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# Using Raw Cells

Jupyter allows you to use raw cells where the content gets rendered without modification. Falsifiable complies. For example, if you created a raw cell with the content,

<table>
<tr><td>Cell 1</td><td>Cell 2</td></tr>
</table>


falsifiable emits,

For some cases, this works well. Hand-crafting some HTML to get the presentation you want may be much faster than writing a generator. However, there are limitations. For the sake of security, user-generated content (UGC) is sanitized at the conclusion of rendering. So, for example, if you wrote,

<a href="javascript:alert('computer infected')" onmouseover="alert('send bitcoin')">
<a>


it is rendered as,

with the href and onmouseover stripped. This protects users from a variety of attacks. The downside is it takes one large tool out of your toolbelt: CSS. For example, if you wrote,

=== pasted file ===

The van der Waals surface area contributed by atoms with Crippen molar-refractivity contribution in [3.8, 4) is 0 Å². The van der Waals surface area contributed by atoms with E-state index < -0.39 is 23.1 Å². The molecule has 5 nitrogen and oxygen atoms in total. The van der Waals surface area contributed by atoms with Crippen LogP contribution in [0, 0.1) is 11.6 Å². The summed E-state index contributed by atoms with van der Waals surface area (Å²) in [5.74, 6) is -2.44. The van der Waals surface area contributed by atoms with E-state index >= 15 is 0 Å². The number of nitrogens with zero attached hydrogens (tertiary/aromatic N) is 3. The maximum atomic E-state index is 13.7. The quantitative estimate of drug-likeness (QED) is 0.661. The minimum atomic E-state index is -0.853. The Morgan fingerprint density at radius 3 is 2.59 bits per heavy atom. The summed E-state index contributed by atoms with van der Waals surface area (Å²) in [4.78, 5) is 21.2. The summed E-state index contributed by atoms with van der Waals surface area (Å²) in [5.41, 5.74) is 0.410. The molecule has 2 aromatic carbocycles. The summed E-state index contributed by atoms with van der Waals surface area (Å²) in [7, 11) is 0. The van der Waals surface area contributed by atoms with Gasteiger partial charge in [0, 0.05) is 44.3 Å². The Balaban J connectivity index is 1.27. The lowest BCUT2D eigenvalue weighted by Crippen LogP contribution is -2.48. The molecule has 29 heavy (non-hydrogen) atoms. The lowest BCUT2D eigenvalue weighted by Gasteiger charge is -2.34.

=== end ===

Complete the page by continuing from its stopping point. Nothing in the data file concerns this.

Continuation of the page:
<p style="font-size:100px">big text</p>


it is rendered as,

big text

For the most part, other tags like <style>, <script>, <iframe>, and <object> are stripped completely. However, there are a few critical exceptions. For example, you can copy the youtube embed code for Carl Sagan’s Pale Blue dot,

<iframe
width="560" height="315"
frameborder="0"
allow="accelerometer; autoplay; clipboard-write; encrypted-media; gyroscope; picture-in-picture"
allowfullscreen>
</iframe>


it renders as expected (with a few properties stripped).

Another importantThe ExTrEmElY OnLiNe life is the one for me. exception is embedded tweets. If you copy and paste the embed code as specified by twitter,

<blockquote class="twitter-tweet">
<p lang="en" dir="ltr">
Procrastination is problem solving.<br><br>
...it just doesn&#39;t solve the problem which needs solving.